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Emerging markets are closing in on their worst quarter since the global financial crisis.
Investors yanked out $40 billion from emerging markets in the three months through September, according to estimates from the Institute of International Finance (IIF). That represents the worst quarter since the final three months of 2008.
Countries from Mexico and Malaysia have been buffeted in recent months as investors take fright at the prospect of higher interest rates in the US, which dims the appeal of riskier emerging market assets.
Higher capital outflows in many countries have exerted pressure on local currencies, exacerbating worries for some investors who are now nursing losses on both the underlying asset and the local currency.
Signs of economic slowdown in China, which appears to be cooling after years of frenetic growth, haven't helped either.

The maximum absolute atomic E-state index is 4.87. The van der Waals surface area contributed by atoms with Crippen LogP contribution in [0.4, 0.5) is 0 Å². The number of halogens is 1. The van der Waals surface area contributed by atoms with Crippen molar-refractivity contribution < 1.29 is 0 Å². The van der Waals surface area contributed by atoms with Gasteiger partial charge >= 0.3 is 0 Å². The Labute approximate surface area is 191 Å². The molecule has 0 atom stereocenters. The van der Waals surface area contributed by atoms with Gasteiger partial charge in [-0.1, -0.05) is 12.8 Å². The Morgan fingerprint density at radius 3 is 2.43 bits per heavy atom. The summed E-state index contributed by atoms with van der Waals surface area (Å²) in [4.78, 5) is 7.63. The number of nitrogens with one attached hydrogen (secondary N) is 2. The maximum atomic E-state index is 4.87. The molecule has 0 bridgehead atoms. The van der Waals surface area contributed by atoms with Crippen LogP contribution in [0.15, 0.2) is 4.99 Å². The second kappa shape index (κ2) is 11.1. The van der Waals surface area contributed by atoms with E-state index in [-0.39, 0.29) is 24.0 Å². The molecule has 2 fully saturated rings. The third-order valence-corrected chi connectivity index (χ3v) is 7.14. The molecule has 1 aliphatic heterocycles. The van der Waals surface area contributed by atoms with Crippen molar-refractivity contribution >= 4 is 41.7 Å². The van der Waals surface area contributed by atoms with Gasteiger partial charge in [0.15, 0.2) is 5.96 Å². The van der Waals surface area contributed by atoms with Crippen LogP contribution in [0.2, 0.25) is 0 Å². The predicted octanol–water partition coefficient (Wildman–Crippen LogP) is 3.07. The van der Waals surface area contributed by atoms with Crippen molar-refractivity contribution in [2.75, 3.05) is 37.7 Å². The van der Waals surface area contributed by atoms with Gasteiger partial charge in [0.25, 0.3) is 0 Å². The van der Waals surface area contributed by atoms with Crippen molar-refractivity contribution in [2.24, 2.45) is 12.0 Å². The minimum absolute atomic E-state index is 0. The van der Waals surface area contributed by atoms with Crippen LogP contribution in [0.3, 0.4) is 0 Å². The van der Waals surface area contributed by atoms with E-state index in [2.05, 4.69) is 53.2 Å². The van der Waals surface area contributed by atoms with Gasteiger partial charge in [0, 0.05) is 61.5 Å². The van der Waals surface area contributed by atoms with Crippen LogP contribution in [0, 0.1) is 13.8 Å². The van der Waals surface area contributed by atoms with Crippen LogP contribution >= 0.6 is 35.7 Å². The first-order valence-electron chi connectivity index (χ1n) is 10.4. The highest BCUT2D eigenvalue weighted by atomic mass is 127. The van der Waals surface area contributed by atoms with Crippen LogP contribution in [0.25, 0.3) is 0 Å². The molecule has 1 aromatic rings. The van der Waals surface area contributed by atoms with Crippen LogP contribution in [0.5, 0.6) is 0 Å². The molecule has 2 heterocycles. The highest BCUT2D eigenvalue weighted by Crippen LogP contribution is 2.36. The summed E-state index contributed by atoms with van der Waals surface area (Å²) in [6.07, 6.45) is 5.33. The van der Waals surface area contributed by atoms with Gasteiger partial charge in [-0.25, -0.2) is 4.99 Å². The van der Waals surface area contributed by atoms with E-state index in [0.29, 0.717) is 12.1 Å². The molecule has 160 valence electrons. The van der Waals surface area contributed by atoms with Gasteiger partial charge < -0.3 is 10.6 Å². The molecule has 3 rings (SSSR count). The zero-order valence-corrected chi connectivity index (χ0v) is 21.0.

Here are some charts from the IIF that highlight the extent of the sell-off.
Outflows were nearly evenly distributed between equities and bonds, with investors pulling out $21 billion from debt markets and $19 billion from equities.
Dovish signals from the Fed after its September policy meeting gave a temporary boost to portfolio flows, the IIF said. While this turnaround has cushioned the outflows in September, it was a short-lived rebound.
Equity and debt flows to the seven countries in IIF's sample that publish daily portfolio flows data have been negative in September.
As far as monthly cumulative flows are concerned, Hungary and Thailand have had a particularly torrid time. Bulgaria on the other hand, seems to have done alright.
The market tumble also looks to have dented debt and equity issuance by emerging market countries and companies.
Subdued issuance resulted in smaller than usual positive contributions to IIF's estimates for equity and bond flows.
The IIF data is complementary to data published by EPFR, another financial information provider, but there are some differences.
The IIF Tracker estimates total non-resident portfolio inflows to emerging markets, following standard balance-of-payments conventions, while EPFR measures flows in and out of mutual funds and exchange traded funds. As both estimates are sample-based, there could be some discrepancy based on sampling errors.
Still, EPFR data also point to a sharp decline in flows to funds dedicated to emerging markets.